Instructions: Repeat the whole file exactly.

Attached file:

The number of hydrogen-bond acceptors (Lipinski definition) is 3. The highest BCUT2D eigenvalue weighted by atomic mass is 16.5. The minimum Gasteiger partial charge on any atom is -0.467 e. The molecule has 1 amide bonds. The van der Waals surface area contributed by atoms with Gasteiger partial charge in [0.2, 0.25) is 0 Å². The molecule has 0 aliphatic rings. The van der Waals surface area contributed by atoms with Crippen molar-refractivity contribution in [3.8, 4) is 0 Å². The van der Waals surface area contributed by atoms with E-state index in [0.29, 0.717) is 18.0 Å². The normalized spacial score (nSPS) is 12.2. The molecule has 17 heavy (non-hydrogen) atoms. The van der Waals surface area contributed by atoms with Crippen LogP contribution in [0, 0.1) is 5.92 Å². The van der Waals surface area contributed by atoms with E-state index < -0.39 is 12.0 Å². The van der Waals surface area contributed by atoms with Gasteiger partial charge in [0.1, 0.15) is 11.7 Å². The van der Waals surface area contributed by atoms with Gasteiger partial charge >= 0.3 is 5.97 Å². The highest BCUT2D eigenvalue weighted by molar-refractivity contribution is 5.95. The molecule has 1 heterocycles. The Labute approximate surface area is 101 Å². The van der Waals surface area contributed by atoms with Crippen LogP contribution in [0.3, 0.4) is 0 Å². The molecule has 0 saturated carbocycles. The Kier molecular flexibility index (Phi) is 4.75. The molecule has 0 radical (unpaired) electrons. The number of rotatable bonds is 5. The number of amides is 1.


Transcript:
The number of hydrogen-bond acceptors (Lipinski definition) is 3. The highest BCUT2D eigenvalue weighted by atomic mass is 16.5. The minimum Gasteiger partial charge on any atom is -0.467 e. The molecule has 1 amide bonds. The van der Waals surface area contributed by atoms with Gasteiger partial charge in [0.2, 0.25) is 0 Å². The molecule has 0 aliphatic rings. The van der Waals surface area contributed by atoms with Crippen molar-refractivity contribution in [3.8, 4) is 0 Å². The van der Waals surface area contributed by atoms with E-state index in [0.29, 0.717) is 18.0 Å². The normalized spacial score (nSPS) is 12.2. The molecule has 17 heavy (non-hydrogen) atoms. The van der Waals surface area contributed by atoms with Crippen LogP contribution in [0, 0.1) is 5.92 Å². The van der Waals surface area contributed by atoms with E-state index < -0.39 is 12.0 Å². The van der Waals surface area contributed by atoms with Gasteiger partial charge in [0.1, 0.15) is 11.7 Å². The van der Waals surface area contributed by atoms with Gasteiger partial charge >= 0.3 is 5.97 Å². The highest BCUT2D eigenvalue weighted by molar-refractivity contribution is 5.95. The molecule has 1 heterocycles. The Labute approximate surface area is 101 Å². The van der Waals surface area contributed by atoms with Crippen LogP contribution in [0.3, 0.4) is 0 Å². The molecule has 0 saturated carbocycles. The Kier molecular flexibility index (Phi) is 4.75. The molecule has 0 radical (unpaired) electrons. The number of rotatable bonds is 5. The number of amides is 1.